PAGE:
In-Home and Center-Based ABA Therapy

GBC aba has expertise in ABA therapy across a wide range of skills. We will help you prioritize your goals and concerns and understand the choices available to you regardless of the situation or the setting. The value of our services is evident in the high degree of open communication with all stakeholders in the support process. Our ultimate goal is to equip you with the knowledge to make the best decisions for your family.


In-home ABA therapy services focus on three core elements:


Individualization – At GBC aba, we don’t believe one size fits all. Each client and family presents a unique opportunity for us to make a difference in their lives. We approach each client as an individual.

Family Focus – At GBC aba, we care deeply about our clients and listen to them. Open communication is a key component of any successful ABA program. GBC aba does its best to match you with staff that are a good fit for your child and your family. We believe you play a critical role in the success of your child’s ABA program. We communicate what we are doing in therapy and show you ways you can support your family’s goals when we are not there. We encourage generalization by explaining key strategies and routines that can be put in place even without a Board-Certified Behavior Analyst (BCBA) or Behavior Technician (BT) present.

Natural Environment – At GBC aba, we strive to provide services in a client’s natural environment. This creates the greatest opportunities for learning and generalization leading to an independent and socially active life for your child.

Social Skills

The need for social skills is vital throughout life. Your child needs to be able to form friendships, and appropriately socialize across settings (home, school, church, etc.). Social situations are often awkward for those with Autism. It is our goal to help your child gain social competence, to the best of their ability, so they can succeed in life.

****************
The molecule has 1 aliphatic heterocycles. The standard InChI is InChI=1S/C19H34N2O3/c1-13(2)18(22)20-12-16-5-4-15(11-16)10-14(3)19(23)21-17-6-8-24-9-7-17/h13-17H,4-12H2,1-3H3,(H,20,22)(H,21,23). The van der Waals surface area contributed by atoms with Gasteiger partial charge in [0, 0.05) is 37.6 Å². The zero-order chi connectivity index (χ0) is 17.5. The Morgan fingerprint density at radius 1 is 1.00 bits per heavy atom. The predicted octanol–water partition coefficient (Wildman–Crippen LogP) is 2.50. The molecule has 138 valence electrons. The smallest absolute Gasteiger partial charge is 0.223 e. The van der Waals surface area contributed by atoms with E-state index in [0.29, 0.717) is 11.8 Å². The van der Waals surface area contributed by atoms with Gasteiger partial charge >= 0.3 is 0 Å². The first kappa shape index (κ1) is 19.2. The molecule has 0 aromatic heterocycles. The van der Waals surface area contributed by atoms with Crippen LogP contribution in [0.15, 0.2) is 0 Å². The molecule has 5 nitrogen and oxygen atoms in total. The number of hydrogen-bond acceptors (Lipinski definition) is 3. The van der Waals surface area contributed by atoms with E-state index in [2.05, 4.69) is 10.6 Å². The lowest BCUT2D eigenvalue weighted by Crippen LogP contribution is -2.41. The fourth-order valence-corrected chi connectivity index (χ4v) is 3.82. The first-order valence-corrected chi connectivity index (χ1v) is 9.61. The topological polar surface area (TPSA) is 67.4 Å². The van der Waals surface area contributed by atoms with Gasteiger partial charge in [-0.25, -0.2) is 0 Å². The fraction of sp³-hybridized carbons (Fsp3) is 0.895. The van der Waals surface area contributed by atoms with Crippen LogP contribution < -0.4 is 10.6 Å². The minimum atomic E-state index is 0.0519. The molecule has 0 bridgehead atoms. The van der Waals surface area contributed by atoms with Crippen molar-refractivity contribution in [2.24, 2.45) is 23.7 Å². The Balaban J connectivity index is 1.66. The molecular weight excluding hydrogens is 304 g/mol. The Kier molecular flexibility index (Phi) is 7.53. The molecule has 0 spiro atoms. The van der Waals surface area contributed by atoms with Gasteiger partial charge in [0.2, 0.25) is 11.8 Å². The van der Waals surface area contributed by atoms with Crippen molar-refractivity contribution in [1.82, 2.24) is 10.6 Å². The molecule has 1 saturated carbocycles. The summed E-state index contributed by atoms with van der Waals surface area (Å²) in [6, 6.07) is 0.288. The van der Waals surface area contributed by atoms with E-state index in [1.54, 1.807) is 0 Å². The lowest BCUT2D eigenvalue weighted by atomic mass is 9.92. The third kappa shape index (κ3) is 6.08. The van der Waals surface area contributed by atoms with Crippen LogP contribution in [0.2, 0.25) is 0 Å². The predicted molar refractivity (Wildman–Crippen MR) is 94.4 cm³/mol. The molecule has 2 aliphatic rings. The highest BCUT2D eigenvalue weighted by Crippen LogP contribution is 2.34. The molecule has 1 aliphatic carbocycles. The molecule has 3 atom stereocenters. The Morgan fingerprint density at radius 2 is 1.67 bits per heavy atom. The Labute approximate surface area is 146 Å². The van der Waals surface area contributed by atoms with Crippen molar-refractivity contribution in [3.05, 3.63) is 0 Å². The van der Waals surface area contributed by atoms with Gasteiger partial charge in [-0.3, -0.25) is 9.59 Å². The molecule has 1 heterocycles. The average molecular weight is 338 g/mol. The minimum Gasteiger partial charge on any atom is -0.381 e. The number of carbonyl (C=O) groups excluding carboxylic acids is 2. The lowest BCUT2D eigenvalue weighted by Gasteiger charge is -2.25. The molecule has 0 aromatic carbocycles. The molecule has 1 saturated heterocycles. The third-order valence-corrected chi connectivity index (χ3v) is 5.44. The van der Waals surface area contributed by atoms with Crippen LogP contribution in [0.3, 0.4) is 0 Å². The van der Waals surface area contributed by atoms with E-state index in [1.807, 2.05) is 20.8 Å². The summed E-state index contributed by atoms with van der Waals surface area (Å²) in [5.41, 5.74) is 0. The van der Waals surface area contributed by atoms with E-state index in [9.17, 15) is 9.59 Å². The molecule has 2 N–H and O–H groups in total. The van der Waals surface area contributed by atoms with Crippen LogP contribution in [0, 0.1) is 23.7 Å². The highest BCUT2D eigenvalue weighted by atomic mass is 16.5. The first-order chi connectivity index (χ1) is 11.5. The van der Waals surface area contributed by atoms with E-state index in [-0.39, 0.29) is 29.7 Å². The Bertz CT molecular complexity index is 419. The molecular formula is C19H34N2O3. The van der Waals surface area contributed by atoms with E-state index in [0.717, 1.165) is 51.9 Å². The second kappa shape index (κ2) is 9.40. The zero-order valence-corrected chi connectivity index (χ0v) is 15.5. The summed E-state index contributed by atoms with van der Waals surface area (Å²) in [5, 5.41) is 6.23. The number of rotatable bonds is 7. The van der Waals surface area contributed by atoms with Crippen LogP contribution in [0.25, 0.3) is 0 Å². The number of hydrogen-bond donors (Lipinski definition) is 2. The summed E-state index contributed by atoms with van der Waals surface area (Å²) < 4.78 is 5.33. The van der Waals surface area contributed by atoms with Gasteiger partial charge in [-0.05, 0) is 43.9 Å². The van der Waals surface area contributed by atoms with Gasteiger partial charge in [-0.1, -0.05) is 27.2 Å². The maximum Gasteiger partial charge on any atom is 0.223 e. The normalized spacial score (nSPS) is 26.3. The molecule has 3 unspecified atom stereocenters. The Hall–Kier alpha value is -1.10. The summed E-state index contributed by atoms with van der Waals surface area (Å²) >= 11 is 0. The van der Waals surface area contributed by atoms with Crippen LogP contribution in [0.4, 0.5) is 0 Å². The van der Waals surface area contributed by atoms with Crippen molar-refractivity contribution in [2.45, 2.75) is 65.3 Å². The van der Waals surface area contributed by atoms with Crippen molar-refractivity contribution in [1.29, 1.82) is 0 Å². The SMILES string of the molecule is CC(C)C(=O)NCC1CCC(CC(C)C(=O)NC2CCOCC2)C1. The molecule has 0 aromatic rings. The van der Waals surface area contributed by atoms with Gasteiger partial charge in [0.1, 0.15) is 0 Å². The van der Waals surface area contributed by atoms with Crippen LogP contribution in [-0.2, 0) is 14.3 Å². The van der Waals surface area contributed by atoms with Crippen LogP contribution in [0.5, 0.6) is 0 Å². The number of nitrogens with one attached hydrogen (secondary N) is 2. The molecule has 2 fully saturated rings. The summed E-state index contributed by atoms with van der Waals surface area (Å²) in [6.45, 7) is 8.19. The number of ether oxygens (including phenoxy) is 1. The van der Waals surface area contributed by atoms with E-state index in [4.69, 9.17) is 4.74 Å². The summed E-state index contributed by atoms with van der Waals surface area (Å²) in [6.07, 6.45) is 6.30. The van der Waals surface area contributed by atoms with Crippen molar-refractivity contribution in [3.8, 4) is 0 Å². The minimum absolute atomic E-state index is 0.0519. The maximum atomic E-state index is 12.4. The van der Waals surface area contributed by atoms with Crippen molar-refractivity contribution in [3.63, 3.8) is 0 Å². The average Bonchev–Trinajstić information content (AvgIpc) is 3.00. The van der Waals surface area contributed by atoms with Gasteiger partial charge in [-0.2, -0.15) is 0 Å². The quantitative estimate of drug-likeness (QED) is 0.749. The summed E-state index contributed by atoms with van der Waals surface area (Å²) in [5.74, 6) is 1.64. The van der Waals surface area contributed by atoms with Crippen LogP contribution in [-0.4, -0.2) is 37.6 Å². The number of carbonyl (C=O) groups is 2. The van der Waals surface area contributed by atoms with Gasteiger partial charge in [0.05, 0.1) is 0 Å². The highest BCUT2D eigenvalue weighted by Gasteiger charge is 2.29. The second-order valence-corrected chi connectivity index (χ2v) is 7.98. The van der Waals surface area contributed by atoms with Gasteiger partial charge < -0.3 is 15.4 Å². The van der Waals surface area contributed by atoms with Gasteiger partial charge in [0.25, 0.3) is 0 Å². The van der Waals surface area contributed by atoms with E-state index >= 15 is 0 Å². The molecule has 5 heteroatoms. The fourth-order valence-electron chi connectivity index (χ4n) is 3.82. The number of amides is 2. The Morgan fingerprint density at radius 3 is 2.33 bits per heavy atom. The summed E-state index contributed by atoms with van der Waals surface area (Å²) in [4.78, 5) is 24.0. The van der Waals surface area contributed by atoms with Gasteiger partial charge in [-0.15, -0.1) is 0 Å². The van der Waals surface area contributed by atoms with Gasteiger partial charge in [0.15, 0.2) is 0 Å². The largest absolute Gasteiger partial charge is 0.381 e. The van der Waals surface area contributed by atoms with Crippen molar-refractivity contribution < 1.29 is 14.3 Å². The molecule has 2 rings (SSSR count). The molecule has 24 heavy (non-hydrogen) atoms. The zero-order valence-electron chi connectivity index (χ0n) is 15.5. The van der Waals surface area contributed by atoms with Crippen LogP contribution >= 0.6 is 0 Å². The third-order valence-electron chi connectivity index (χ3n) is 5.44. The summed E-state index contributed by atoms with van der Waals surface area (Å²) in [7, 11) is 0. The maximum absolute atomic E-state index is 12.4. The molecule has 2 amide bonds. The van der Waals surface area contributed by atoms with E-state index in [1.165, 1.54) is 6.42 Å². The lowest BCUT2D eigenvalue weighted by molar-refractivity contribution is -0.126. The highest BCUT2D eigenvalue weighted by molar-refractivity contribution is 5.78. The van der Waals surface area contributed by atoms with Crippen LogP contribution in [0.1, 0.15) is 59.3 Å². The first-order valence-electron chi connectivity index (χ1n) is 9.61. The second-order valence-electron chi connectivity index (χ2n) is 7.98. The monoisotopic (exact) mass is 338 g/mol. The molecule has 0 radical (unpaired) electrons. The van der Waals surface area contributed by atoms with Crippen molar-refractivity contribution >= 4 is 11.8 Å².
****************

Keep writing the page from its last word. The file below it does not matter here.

To achieve that, GBC aba integrates the development of social skills into nearly every program. Impairment in social functioning is a central feature of Autism Spectrum Disorder (ASD). Typical social skill deficits include: initiating interactions, responding to the initiations of others, maintaining eye contact, sharing enjoyment, reading the nonverbal cues of others, and taking another person’s perspective.

A Typical Session

New to ABA? Curious about what a session with GBC aba might look like? Every child is an individual and we make every effort to meet your child’s individual needs. However, there is a rhythm and predictability to an ABA session.


Here is an overview:


1. Greetings and updates – A behavior technician will spend the first few minutes speaking with you about how things have been going since the last ABA session. Perhaps there’s been an increase or decrease in behaviors, or you may have seen your child engage in a life-skill with less support or more independently. Alternately, there may be news that needs to be shared from school, a doctor, or another person on your child’s service-provider team.

2. Preparation – You may wonder why the technician doesn’t jump right into therapy! They are taking the time to gather materials, prepare paperwork, read notes from the last ABA session, or review comments from the supervisors on your child’s team.

3. Program Implementation – A GBC aba professional implements programs developed specifically for your child by a Board-Certified Behavior Analyst (BCBA).

Some strategies GBC utilizes to teach skills may include:

  • skill acquisition
  • behavior management
  • skill natural environment teaching
  • social skill instruction
  • structured teaching methods


The interventions must be based on assessments that explain why the child with Autism uses certain problem behaviors (e.g., to obtain a tangible item or activity, to gain attention, to avoid or escape a situation, or because the behavior itself is reinforcing). The programs developed for your child should teach and reinforce appropriate social and communicative behaviors. Intervention strategies should be consistent, reviewed frequently, and based on reliable and accurate data.